I gave up on confession for several reasons, all of them common: I stopped believing in the legitimacy of priests. I no longer assented to their codes of conduct, theology, or views of sin. The whole apparatus of the sacrament seemed designed to give the clergy overwhelming power over the penitent, and so was an offense to my pride.
I also feared the process, the curious challenge of speaking about failures of character to a strange man in the dark, who would surely judge me even as he forgave.
What brought me back to the confessional is equally ordinary. I was going out of my mind with sadness. I had no confidante, therapist, or mood-enhancing pills on hand. After much suffering, I gave into the idea long in the back of mind: I searched the internet for local Roman Catholic churches, I found a suitable one – that is, a church that was far from my home, in a neighborhood I rarely visited – and looked up the hours for confession. I elected to go on a weekday, mid-afternoon. I would tell no one about my plan, before or after.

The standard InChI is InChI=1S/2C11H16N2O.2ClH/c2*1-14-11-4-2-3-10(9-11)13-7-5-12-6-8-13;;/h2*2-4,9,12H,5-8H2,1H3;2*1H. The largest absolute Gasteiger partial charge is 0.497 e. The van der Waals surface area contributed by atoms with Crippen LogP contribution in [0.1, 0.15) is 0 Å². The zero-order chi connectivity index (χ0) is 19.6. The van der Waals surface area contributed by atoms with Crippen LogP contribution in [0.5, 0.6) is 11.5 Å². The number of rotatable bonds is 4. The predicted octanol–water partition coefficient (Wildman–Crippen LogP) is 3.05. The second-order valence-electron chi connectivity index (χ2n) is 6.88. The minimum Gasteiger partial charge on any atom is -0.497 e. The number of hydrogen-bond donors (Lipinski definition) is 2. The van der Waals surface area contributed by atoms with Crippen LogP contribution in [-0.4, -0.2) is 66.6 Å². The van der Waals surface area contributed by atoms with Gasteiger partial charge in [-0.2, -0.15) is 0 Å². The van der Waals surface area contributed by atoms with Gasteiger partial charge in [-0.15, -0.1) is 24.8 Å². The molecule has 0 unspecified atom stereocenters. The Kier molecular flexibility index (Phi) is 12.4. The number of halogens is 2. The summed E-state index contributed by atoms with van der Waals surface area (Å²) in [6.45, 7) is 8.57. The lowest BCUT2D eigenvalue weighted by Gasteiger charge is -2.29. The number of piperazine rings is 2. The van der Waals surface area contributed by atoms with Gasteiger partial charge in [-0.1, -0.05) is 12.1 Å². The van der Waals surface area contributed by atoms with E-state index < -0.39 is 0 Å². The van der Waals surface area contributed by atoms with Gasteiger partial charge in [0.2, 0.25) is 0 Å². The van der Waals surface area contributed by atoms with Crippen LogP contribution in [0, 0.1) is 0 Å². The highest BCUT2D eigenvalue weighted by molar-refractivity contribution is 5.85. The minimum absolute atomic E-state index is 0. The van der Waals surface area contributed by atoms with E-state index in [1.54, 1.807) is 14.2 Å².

I very nearly didn’t go through with it. I delayed as long as I could, and arrived at the chapel a good hour late. It was a located on the grounds of a Franciscan monastery secluded from the city streets by gardens. There were almost no people in the ornate chapel, and the priest, or friar, on duty was leaving his post. But when he saw me approach, he invited me into the appointed box. There was no escaping it: I went inside.
This was not the sort of confessional I’d been accustomed to as a child. There were no screen or wooden wall separating priest from sinner, only two wooden armchairs and a kneeler. The friar before me was a round bearded man, about my age, soft and cuddly-looking in his cassock. I skipped the usual Act of Contrition, forgotten long ago, and got right to the heart of the matter.